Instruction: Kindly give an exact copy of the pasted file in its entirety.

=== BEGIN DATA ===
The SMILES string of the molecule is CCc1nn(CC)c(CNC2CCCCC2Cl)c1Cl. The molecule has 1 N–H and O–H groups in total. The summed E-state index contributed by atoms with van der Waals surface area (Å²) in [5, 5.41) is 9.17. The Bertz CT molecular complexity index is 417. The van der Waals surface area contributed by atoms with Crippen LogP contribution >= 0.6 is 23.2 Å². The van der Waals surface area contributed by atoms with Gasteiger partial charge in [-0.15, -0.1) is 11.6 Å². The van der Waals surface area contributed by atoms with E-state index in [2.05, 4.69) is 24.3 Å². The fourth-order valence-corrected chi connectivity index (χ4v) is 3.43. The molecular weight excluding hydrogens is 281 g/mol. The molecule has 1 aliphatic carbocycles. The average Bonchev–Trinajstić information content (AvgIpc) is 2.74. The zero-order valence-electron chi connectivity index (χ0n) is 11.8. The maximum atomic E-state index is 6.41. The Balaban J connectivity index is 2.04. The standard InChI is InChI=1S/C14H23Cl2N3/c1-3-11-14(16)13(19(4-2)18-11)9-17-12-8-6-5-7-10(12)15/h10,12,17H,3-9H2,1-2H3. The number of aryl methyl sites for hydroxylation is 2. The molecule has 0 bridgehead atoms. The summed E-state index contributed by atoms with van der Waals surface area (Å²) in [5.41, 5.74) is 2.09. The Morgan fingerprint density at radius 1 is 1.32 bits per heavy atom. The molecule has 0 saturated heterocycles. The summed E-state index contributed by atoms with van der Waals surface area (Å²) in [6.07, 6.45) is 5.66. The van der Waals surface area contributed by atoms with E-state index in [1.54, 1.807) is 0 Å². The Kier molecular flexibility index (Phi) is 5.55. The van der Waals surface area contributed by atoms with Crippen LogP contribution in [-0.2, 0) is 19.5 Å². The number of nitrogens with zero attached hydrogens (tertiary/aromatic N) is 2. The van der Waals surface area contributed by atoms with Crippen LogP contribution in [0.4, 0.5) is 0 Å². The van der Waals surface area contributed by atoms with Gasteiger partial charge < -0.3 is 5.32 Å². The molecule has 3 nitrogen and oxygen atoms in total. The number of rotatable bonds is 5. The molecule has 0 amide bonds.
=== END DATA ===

The SMILES string of the molecule is CCc1nn(CC)c(CNC2CCCCC2Cl)c1Cl. The molecule has 1 N–H and O–H groups in total. The summed E-state index contributed by atoms with van der Waals surface area (Å²) in [5, 5.41) is 9.17. The Bertz CT molecular complexity index is 417. The van der Waals surface area contributed by atoms with Crippen LogP contribution >= 0.6 is 23.2 Å². The van der Waals surface area contributed by atoms with Gasteiger partial charge in [-0.15, -0.1) is 11.6 Å². The van der Waals surface area contributed by atoms with E-state index in [2.05, 4.69) is 24.3 Å². The fourth-order valence-corrected chi connectivity index (χ4v) is 3.43. The molecular weight excluding hydrogens is 281 g/mol. The molecule has 1 aliphatic carbocycles. The average Bonchev–Trinajstić information content (AvgIpc) is 2.74. The zero-order valence-electron chi connectivity index (χ0n) is 11.8. The maximum atomic E-state index is 6.41. The Balaban J connectivity index is 2.04. The standard InChI is InChI=1S/C14H23Cl2N3/c1-3-11-14(16)13(19(4-2)18-11)9-17-12-8-6-5-7-10(12)15/h10,12,17H,3-9H2,1-2H3. The number of aryl methyl sites for hydroxylation is 2. The molecule has 0 bridgehead atoms. The summed E-state index contributed by atoms with van der Waals surface area (Å²) in [5.41, 5.74) is 2.09. The Morgan fingerprint density at radius 1 is 1.32 bits per heavy atom. The molecule has 0 saturated heterocycles. The summed E-state index contributed by atoms with van der Waals surface area (Å²) in [6.07, 6.45) is 5.66. The van der Waals surface area contributed by atoms with E-state index in [1.54, 1.807) is 0 Å². The Kier molecular flexibility index (Phi) is 5.55. The van der Waals surface area contributed by atoms with Crippen LogP contribution in [-0.2, 0) is 19.5 Å². The number of nitrogens with zero attached hydrogens (tertiary/aromatic N) is 2. The van der Waals surface area contributed by atoms with Crippen LogP contribution in [0.4, 0.5) is 0 Å². The van der Waals surface area contributed by atoms with Gasteiger partial charge < -0.3 is 5.32 Å². The molecule has 3 nitrogen and oxygen atoms in total. The number of rotatable bonds is 5. The molecule has 0 amide bonds.